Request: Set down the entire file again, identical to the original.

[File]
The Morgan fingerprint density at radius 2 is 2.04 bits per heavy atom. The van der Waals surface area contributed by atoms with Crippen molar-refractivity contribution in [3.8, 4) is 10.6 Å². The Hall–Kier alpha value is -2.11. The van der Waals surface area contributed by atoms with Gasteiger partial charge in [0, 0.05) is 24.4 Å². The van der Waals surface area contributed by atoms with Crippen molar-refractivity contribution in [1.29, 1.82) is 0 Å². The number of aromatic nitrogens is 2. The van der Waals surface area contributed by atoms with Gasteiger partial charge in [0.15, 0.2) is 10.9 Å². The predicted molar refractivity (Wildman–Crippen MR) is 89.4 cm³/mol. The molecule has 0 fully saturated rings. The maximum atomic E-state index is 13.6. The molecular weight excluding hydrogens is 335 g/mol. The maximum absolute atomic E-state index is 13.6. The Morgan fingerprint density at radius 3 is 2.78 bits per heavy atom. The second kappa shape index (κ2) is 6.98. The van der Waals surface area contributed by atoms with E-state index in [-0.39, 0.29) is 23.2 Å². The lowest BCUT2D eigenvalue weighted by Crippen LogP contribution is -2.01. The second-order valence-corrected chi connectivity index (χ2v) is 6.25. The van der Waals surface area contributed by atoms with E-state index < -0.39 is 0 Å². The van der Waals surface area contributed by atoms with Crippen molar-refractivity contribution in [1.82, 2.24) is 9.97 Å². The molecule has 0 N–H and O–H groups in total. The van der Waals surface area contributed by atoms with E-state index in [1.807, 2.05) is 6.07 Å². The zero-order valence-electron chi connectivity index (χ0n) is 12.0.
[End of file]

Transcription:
The Morgan fingerprint density at radius 2 is 2.04 bits per heavy atom. The van der Waals surface area contributed by atoms with Crippen molar-refractivity contribution in [3.8, 4) is 10.6 Å². The Hall–Kier alpha value is -2.11. The van der Waals surface area contributed by atoms with Gasteiger partial charge in [0, 0.05) is 24.4 Å². The van der Waals surface area contributed by atoms with Crippen molar-refractivity contribution in [1.29, 1.82) is 0 Å². The number of aromatic nitrogens is 2. The van der Waals surface area contributed by atoms with Gasteiger partial charge in [0.15, 0.2) is 10.9 Å². The predicted molar refractivity (Wildman–Crippen MR) is 89.4 cm³/mol. The molecule has 0 fully saturated rings. The maximum atomic E-state index is 13.6. The molecular weight excluding hydrogens is 335 g/mol. The maximum absolute atomic E-state index is 13.6. The Morgan fingerprint density at radius 3 is 2.78 bits per heavy atom. The second kappa shape index (κ2) is 6.98. The van der Waals surface area contributed by atoms with E-state index in [-0.39, 0.29) is 23.2 Å². The lowest BCUT2D eigenvalue weighted by Crippen LogP contribution is -2.01. The second-order valence-corrected chi connectivity index (χ2v) is 6.25. The van der Waals surface area contributed by atoms with E-state index < -0.39 is 0 Å². The van der Waals surface area contributed by atoms with Crippen molar-refractivity contribution in [1.82, 2.24) is 9.97 Å². The molecule has 0 N–H and O–H groups in total. The van der Waals surface area contributed by atoms with E-state index in [1.807, 2.05) is 6.07 Å². The zero-order valence-electron chi connectivity index (χ0n) is 12.0.